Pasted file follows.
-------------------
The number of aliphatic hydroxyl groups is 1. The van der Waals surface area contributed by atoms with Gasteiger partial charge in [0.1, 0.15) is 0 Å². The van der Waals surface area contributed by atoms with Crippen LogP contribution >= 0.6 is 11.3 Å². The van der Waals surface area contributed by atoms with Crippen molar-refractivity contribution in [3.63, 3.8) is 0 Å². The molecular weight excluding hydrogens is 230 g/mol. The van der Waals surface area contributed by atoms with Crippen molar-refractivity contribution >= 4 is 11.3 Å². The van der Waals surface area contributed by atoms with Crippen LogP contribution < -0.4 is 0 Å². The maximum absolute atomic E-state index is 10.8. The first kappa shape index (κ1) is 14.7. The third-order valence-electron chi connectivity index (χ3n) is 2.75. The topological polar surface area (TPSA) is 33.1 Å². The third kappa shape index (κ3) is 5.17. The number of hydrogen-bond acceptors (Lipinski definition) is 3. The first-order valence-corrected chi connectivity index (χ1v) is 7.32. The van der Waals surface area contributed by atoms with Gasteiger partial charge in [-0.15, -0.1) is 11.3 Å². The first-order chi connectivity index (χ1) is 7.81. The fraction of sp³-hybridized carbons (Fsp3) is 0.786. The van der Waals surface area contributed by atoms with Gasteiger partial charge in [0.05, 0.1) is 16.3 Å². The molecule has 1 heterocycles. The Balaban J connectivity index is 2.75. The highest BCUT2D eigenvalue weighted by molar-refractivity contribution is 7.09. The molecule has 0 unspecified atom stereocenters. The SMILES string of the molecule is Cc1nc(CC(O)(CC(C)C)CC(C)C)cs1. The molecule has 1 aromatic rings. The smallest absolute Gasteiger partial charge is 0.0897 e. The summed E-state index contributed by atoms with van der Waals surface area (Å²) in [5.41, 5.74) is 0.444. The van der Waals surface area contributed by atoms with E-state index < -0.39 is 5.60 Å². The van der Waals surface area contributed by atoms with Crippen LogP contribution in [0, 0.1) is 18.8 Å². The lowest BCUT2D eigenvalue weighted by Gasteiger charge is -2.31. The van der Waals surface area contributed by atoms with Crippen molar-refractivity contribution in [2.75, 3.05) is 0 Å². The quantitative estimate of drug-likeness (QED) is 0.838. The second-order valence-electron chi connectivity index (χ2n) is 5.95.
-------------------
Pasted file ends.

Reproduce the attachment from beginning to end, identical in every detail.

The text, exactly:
The number of aliphatic hydroxyl groups is 1. The van der Waals surface area contributed by atoms with Gasteiger partial charge in [0.1, 0.15) is 0 Å². The van der Waals surface area contributed by atoms with Crippen LogP contribution >= 0.6 is 11.3 Å². The van der Waals surface area contributed by atoms with Crippen molar-refractivity contribution in [3.63, 3.8) is 0 Å². The molecular weight excluding hydrogens is 230 g/mol. The van der Waals surface area contributed by atoms with Crippen molar-refractivity contribution >= 4 is 11.3 Å². The van der Waals surface area contributed by atoms with Crippen LogP contribution < -0.4 is 0 Å². The maximum absolute atomic E-state index is 10.8. The first kappa shape index (κ1) is 14.7. The third-order valence-electron chi connectivity index (χ3n) is 2.75. The topological polar surface area (TPSA) is 33.1 Å². The third kappa shape index (κ3) is 5.17. The number of hydrogen-bond acceptors (Lipinski definition) is 3. The first-order valence-corrected chi connectivity index (χ1v) is 7.32. The van der Waals surface area contributed by atoms with Gasteiger partial charge in [-0.15, -0.1) is 11.3 Å². The first-order chi connectivity index (χ1) is 7.81. The fraction of sp³-hybridized carbons (Fsp3) is 0.786. The van der Waals surface area contributed by atoms with Gasteiger partial charge in [0.05, 0.1) is 16.3 Å². The molecule has 1 heterocycles. The Balaban J connectivity index is 2.75. The highest BCUT2D eigenvalue weighted by molar-refractivity contribution is 7.09. The molecule has 0 unspecified atom stereocenters. The SMILES string of the molecule is Cc1nc(CC(O)(CC(C)C)CC(C)C)cs1. The molecule has 1 aromatic rings. The smallest absolute Gasteiger partial charge is 0.0897 e. The summed E-state index contributed by atoms with van der Waals surface area (Å²) in [5.41, 5.74) is 0.444. The van der Waals surface area contributed by atoms with E-state index < -0.39 is 5.60 Å². The van der Waals surface area contributed by atoms with Crippen LogP contribution in [0, 0.1) is 18.8 Å². The lowest BCUT2D eigenvalue weighted by Gasteiger charge is -2.31. The van der Waals surface area contributed by atoms with Crippen molar-refractivity contribution in [2.75, 3.05) is 0 Å². The quantitative estimate of drug-likeness (QED) is 0.838. The second-order valence-electron chi connectivity index (χ2n) is 5.95.